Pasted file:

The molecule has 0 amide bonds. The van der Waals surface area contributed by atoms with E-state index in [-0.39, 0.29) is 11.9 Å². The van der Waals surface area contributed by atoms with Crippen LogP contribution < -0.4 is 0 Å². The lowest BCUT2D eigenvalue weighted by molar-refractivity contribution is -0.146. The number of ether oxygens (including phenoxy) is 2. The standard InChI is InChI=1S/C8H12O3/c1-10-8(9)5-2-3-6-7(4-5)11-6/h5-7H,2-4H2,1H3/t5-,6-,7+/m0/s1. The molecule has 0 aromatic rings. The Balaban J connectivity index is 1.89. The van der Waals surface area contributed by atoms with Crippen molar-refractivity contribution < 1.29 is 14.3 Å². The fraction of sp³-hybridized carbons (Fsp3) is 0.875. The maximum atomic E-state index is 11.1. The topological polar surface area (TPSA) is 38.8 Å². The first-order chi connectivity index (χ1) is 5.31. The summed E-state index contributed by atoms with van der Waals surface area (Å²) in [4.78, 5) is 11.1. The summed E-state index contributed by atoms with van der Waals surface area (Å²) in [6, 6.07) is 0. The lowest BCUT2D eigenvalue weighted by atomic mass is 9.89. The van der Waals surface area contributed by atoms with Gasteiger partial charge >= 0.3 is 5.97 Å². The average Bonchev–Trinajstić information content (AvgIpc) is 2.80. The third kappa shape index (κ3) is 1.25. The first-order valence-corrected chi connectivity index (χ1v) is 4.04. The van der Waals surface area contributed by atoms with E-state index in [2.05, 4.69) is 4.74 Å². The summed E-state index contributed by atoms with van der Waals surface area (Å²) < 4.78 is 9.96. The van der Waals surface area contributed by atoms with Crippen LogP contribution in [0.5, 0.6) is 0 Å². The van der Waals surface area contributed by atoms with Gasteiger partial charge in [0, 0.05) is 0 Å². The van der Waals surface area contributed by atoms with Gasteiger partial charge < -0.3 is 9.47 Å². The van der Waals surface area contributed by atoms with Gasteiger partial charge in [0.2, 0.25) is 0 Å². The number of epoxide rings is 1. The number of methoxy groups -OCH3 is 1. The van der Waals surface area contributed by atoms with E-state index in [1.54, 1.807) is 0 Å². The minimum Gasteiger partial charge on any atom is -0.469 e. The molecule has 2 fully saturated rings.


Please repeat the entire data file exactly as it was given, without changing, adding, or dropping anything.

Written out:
The molecule has 0 amide bonds. The van der Waals surface area contributed by atoms with E-state index in [-0.39, 0.29) is 11.9 Å². The van der Waals surface area contributed by atoms with Crippen LogP contribution < -0.4 is 0 Å². The lowest BCUT2D eigenvalue weighted by molar-refractivity contribution is -0.146. The number of ether oxygens (including phenoxy) is 2. The standard InChI is InChI=1S/C8H12O3/c1-10-8(9)5-2-3-6-7(4-5)11-6/h5-7H,2-4H2,1H3/t5-,6-,7+/m0/s1. The molecule has 0 aromatic rings. The Balaban J connectivity index is 1.89. The van der Waals surface area contributed by atoms with Crippen molar-refractivity contribution < 1.29 is 14.3 Å². The fraction of sp³-hybridized carbons (Fsp3) is 0.875. The maximum atomic E-state index is 11.1. The topological polar surface area (TPSA) is 38.8 Å². The first-order chi connectivity index (χ1) is 5.31. The summed E-state index contributed by atoms with van der Waals surface area (Å²) in [4.78, 5) is 11.1. The summed E-state index contributed by atoms with van der Waals surface area (Å²) in [6, 6.07) is 0. The lowest BCUT2D eigenvalue weighted by atomic mass is 9.89. The van der Waals surface area contributed by atoms with Gasteiger partial charge >= 0.3 is 5.97 Å². The average Bonchev–Trinajstić information content (AvgIpc) is 2.80. The third kappa shape index (κ3) is 1.25. The first-order valence-corrected chi connectivity index (χ1v) is 4.04. The van der Waals surface area contributed by atoms with E-state index in [2.05, 4.69) is 4.74 Å². The summed E-state index contributed by atoms with van der Waals surface area (Å²) < 4.78 is 9.96. The van der Waals surface area contributed by atoms with Crippen LogP contribution in [0.5, 0.6) is 0 Å². The van der Waals surface area contributed by atoms with Gasteiger partial charge in [0, 0.05) is 0 Å². The van der Waals surface area contributed by atoms with Gasteiger partial charge < -0.3 is 9.47 Å². The van der Waals surface area contributed by atoms with Gasteiger partial charge in [0.2, 0.25) is 0 Å². The number of epoxide rings is 1. The number of methoxy groups -OCH3 is 1. The van der Waals surface area contributed by atoms with E-state index in [1.54, 1.807) is 0 Å². The minimum Gasteiger partial charge on any atom is -0.469 e. The molecule has 2 fully saturated rings.